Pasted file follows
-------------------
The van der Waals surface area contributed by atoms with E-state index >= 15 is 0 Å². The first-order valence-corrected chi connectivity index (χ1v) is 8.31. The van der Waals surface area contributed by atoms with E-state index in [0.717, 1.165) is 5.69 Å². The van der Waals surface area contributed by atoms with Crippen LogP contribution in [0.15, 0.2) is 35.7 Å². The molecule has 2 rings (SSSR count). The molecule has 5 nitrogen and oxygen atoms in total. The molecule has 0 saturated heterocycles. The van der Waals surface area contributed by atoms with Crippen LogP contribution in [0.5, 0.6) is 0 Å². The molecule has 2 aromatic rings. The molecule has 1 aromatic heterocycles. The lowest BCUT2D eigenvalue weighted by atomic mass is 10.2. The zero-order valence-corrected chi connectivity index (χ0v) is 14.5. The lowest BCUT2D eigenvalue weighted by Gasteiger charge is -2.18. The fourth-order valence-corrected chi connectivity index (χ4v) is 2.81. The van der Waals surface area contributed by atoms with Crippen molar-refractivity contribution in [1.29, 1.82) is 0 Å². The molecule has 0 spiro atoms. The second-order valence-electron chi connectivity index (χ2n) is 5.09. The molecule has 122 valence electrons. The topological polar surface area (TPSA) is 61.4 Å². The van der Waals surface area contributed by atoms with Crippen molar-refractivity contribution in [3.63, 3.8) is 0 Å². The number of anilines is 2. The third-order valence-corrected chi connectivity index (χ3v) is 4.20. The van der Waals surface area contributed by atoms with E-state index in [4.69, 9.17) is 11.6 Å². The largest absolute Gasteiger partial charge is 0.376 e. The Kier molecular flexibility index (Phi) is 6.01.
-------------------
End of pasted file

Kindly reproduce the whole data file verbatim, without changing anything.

The van der Waals surface area contributed by atoms with E-state index >= 15 is 0 Å². The first-order valence-corrected chi connectivity index (χ1v) is 8.31. The van der Waals surface area contributed by atoms with E-state index in [0.717, 1.165) is 5.69 Å². The van der Waals surface area contributed by atoms with Crippen LogP contribution in [0.15, 0.2) is 35.7 Å². The molecule has 2 rings (SSSR count). The molecule has 5 nitrogen and oxygen atoms in total. The molecule has 0 saturated heterocycles. The van der Waals surface area contributed by atoms with Crippen LogP contribution in [0.5, 0.6) is 0 Å². The molecule has 2 aromatic rings. The molecule has 1 aromatic heterocycles. The lowest BCUT2D eigenvalue weighted by atomic mass is 10.2. The zero-order valence-corrected chi connectivity index (χ0v) is 14.5. The lowest BCUT2D eigenvalue weighted by Gasteiger charge is -2.18. The fourth-order valence-corrected chi connectivity index (χ4v) is 2.81. The van der Waals surface area contributed by atoms with Crippen molar-refractivity contribution in [1.29, 1.82) is 0 Å². The molecule has 0 spiro atoms. The second-order valence-electron chi connectivity index (χ2n) is 5.09. The molecule has 122 valence electrons. The topological polar surface area (TPSA) is 61.4 Å². The van der Waals surface area contributed by atoms with Crippen molar-refractivity contribution in [3.63, 3.8) is 0 Å². The number of anilines is 2. The third-order valence-corrected chi connectivity index (χ3v) is 4.20. The van der Waals surface area contributed by atoms with E-state index in [4.69, 9.17) is 11.6 Å². The largest absolute Gasteiger partial charge is 0.376 e. The Kier molecular flexibility index (Phi) is 6.01.